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Automated Localization of Focal Ventricular Tachycardia From Simulated Implanted Device Electrograms: A Combined Physics–AI Approach

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Sofia Monaci, Karli Gillette, Esther Puyol-Antón, Ronak Rajani, Gernot Plank, Andrew King, Martin Bishop

Original languageEnglish
Article number682446
JournalFrontiers in Physiology
Volume12
DOIs
Published1 Jul 2021

Bibliographical note

Funding Information: Funding. SM was funded by the Engineering and Physical Sciences Research Council (EPSRC; EP/L015226/1). This work was supported by the National Institute for Health Research Biomedical Research Centre at Guy?s and St. Thomas? Trust and King?s College, and the Centre of Excellence in Medical Engineering funded by the Wellcome Trust and Engineering and Physical Sciences Research Council (EPSRC; WT 088641/Z/09/Z). MB was also supported by a Medical Research Council New Investigator Grant (MR/N011007/1). Funding Information: SM was funded by the Engineering and Physical Sciences Research Council (EPSRC; EP/L015226/1). This work was supported by the National Institute for Health Research Biomedical Research Centre at Guy’s and St. Thomas’ Trust and King’s College, and the Centre of Excellence in Medical Engineering funded by the Wellcome Trust and Engineering and Physical Sciences Research Council (EPSRC; WT 088641/Z/09/Z). MB was also supported by a Medical Research Council New Investigator Grant (MR/ N011007/1). Publisher Copyright: © Copyright © 2021 Monaci, Gillette, Puyol-Antón, Rajani, Plank, King and Bishop. Copyright: Copyright 2021 Elsevier B.V., All rights reserved.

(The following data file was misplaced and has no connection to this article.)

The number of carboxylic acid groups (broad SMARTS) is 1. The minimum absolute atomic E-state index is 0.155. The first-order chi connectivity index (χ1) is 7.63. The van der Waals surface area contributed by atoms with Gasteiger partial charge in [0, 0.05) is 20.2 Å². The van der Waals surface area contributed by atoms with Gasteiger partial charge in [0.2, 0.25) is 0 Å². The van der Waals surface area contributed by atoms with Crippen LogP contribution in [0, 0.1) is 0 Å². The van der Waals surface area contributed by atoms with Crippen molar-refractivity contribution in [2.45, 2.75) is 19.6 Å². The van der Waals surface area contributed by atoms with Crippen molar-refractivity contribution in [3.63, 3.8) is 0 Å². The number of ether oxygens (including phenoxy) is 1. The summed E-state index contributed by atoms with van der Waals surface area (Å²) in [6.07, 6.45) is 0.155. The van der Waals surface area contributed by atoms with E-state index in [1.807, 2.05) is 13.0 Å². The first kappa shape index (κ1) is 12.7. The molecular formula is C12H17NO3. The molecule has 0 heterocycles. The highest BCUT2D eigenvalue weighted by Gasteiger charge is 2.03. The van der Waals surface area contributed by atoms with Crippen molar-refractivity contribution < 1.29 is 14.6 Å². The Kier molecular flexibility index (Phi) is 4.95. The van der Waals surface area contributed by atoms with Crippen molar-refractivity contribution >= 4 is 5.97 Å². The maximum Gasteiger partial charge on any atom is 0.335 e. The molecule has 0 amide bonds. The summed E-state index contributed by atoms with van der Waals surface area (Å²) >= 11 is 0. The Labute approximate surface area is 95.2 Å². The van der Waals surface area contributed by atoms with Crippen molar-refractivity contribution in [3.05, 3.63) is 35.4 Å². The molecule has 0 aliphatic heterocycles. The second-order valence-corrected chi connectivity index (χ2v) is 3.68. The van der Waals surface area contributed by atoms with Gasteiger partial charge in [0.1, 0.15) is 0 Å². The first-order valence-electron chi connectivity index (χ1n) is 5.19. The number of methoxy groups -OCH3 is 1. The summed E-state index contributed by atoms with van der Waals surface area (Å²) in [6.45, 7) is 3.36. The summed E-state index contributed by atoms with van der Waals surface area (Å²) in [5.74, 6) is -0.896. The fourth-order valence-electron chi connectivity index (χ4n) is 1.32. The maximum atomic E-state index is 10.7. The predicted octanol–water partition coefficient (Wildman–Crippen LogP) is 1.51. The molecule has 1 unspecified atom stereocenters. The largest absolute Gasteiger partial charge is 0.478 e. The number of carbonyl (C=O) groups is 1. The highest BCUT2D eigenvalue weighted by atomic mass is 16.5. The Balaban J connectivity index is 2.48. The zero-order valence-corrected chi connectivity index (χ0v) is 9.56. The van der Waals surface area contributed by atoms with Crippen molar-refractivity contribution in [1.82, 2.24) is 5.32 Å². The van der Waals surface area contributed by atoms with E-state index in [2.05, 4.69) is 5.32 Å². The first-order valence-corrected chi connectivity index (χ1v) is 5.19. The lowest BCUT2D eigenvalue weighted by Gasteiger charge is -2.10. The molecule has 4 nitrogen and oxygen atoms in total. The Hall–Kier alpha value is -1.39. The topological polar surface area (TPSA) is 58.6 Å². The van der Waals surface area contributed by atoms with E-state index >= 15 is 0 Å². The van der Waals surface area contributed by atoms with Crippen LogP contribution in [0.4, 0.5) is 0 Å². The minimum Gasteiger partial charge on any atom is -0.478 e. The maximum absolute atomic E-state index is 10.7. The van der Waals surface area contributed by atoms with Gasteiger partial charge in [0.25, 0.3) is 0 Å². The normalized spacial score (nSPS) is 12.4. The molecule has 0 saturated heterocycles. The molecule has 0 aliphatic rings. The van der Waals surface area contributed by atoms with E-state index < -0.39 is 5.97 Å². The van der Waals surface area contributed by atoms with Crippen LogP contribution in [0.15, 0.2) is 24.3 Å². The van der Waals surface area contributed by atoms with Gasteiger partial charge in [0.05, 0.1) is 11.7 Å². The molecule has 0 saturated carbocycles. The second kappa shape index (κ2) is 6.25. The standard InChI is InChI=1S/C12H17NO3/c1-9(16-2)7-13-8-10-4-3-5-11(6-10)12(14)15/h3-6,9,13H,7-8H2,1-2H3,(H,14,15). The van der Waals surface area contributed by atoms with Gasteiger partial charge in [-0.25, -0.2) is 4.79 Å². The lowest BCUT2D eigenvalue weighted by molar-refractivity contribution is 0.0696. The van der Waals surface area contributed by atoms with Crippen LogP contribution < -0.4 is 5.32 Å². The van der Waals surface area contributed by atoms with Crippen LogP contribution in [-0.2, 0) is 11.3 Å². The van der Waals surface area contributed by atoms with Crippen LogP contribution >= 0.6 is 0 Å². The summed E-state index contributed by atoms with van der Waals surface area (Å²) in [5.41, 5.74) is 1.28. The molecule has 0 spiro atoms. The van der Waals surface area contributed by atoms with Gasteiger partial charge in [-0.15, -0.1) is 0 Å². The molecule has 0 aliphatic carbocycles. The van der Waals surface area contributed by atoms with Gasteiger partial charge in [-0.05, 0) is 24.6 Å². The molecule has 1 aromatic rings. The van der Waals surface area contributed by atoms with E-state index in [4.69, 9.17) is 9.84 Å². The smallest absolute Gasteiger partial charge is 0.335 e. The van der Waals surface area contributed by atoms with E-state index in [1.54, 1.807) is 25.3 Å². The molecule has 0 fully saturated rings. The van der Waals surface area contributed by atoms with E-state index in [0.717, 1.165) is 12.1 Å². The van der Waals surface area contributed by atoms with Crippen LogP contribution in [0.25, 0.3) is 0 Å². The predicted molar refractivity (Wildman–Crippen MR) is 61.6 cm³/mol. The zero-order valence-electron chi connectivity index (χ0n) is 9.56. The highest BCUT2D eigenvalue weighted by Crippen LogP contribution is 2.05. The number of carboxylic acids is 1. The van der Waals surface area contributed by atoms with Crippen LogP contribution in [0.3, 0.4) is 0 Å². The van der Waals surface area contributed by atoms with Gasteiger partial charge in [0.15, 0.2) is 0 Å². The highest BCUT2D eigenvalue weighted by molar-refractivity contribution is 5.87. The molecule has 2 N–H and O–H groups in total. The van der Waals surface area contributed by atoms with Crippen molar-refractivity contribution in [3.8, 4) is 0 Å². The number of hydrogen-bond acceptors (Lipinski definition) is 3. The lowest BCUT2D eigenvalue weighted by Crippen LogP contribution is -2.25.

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Abstract

Background: Focal ventricular tachycardia (VT) is a life-threating arrhythmia, responsible for high morbidity rates and sudden cardiac death (SCD). Radiofrequency ablation is the only curative therapy against incessant VT; however, its success is dependent on accurate localization of its source, which is highly invasive and time-consuming. Objective: The goal of our study is, as a proof of concept, to demonstrate the possibility of utilizing electrogram (EGM) recordings from cardiac implantable electronic devices (CIEDs). To achieve this, we utilize fast and accurate whole torso electrophysiological (EP) simulations in conjunction with convolutional neural networks (CNNs) to automate the localization of focal VTs using simulated EGMs. Materials and Methods: A highly detailed 3D torso model was used to simulate ∼4000 focal VTs, evenly distributed across the left ventricle (LV), utilizing a rapid reaction-eikonal environment. Solutions were subsequently combined with lead field computations on the torso to derive accurate electrocardiograms (ECGs) and EGM traces, which were used as inputs to CNNs to localize focal sources. We compared the localization performance of a previously developed CNN architecture (Cartesian probability-based) with our novel CNN algorithm utilizing universal ventricular coordinates (UVCs). Results: Implanted device EGMs successfully localized VT sources with localization error (8.74 mm) comparable to ECG-based localization (6.69 mm). Our novel UVC CNN architecture outperformed the existing Cartesian probability-based algorithm (errors = 4.06 mm and 8.07 mm for ECGs and EGMs, respectively). Overall, localization was relatively insensitive to noise and changes in body compositions; however, displacements in ECG electrodes and CIED leads caused performance to decrease (errors 16–25 mm). Conclusion: EGM recordings from implanted devices may be used to successfully, and robustly, localize focal VT sources, and aid ablation planning.

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